That would make a nice piece and certainly drum up some controversy... has the MFDA actually cost the consumer way more than its benefitted them... my position is way more.

  2. The person commenting above is quite right. I'm not being fair with my comparison to the TD Monthly Income fund. This post is more an attack on advertising hype and than a true post on investing. No matter how you look at this story though, it is disconcerting that a Freedom 55 investment could turn out so poorly. (There are funds that should not have been sold as Freedom 55 investments. They were very poor choices for a portfolio focused on retirement.)

    The rest of the comment, the stuff about the MFDA, sounds very interesting and worth a look. If the story as it unfolds looks good, I'll try and interest one of the reporters with whom I am still in contact since my retirement from the paper. (I was a photographer and not a reporter.)

  3. Oh, I won't be comparing my Freedom 55 investment to the TD Monthly Income again. If someone makes a good point, the least one can do is refrain from committing the same sin again.

  4. I don't disagree with your hypothesis (and frankly would look foolish trying), but in F55F's defence, as I have mentioned before I suspect (but you have never confirmed) that your original investment was in a Janus fund. F55F has fired Janus... we do all make mistakes.

    As I also mentioned, I believed ultimately this falls on the advisors that advised you on this fund and recommended it as the only holding in your portfolio... I understand this part of your portfolio is very minimal, but if the advisor did a risk profile, discussed at length the fund and its limitations and you both agreed to go into the fund, than I see the blame as 80% the advisor and 20% yourself. You do have a pretty good understanding of investing... I mean you have a blog on the subject... likely some judge would consider you an astute investor just for trying to start a blog. (as a side... my recommendation would have been TD Monthly Income Fund at the highest risk)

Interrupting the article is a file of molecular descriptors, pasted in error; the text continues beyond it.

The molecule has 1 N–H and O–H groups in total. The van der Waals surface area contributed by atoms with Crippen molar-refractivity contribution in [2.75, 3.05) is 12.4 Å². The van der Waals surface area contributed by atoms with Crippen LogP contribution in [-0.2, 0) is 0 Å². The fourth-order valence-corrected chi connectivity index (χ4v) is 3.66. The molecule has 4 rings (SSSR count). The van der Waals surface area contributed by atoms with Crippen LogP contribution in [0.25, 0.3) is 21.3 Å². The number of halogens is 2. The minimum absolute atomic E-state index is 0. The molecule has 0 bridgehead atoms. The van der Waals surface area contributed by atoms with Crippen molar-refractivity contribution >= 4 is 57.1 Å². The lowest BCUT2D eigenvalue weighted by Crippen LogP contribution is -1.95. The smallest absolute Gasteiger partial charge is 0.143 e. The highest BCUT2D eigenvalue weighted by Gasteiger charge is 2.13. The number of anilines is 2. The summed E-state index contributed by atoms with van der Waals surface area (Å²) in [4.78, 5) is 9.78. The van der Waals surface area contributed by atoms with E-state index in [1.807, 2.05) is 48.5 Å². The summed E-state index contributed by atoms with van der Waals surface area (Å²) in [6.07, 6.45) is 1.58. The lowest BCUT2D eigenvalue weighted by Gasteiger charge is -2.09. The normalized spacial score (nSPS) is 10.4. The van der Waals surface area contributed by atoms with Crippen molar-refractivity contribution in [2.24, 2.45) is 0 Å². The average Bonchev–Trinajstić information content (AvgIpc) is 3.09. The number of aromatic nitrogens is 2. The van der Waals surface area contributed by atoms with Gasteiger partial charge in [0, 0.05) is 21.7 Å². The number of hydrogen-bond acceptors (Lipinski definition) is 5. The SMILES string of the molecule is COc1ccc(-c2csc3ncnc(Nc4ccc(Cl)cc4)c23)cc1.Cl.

If on the other hand you were an investor with limited knowledge, the advisor did no risk tolerance questionnaire, and just recommended this fund without truly explaining the risks of the fund, etc... than I would say that advisor should take 80% blame, London Life the balance. The blame I see on London Life's side is that they poorly explained these funds (Again assuming this was a Janus fund) were very sector specific and could drop so much.

    As I mentioned I only came across that at one of London Life's summit meetings where we get to ask portfolio managers questions. The very question I asked on this fund was: 3 sectors in your portfolio account for over 90% of the fund... certainly one of them at the time was IT... I had some concern over that... the fund manager explained to me that is why we paid them; for them to make investment decisions... which is very true... but the fact the fund was very concentrated added more risk than I was willing to accept for my clients, so we either significantly reduced our position or redeem out of the fund almost immediately...luckily to our client's benefit.

    To me the fund seemed like a very sector specific fund once I had done my due diligence (a la IT specific fund) and my personal investment philosophy is not exceed 5% of an overall portfolio to a specific sector. It's that old adage don't put all your eggs in one basket... in this case it served my clients well.

    If the advisor and/or yourself did not do your due diligences than yes I believe the majority of the fault ultimately lies with him... after all clients rely on us for advice (and trust needs to be there), so if part of the advice to make an informed decision was missing... ultimately that falls on the advisor. I assume he does not have any other part of your portfolio? In my mind, based on our discussions (size of your account) he has lost that option to manage it.... rightly so in my mind.

    I personally would have had you sign off (if you decided this was the only fund you wanted after having some discussion on risk) my liability on this. Actually, truthfully I would have never recommended it as your only holding with us. This is, actually where mutual fund may have protected you... if a Know your client wad done and your risk tolerance (and the fund's risk) did not match... flags would have gone up to protect you... saying the risk of this fund does not match investor profile.

    If memories serves though this fund may actually have had a lower risk rating than it should have... which would also bring MFDA into some accountability (as they should be overseeing this).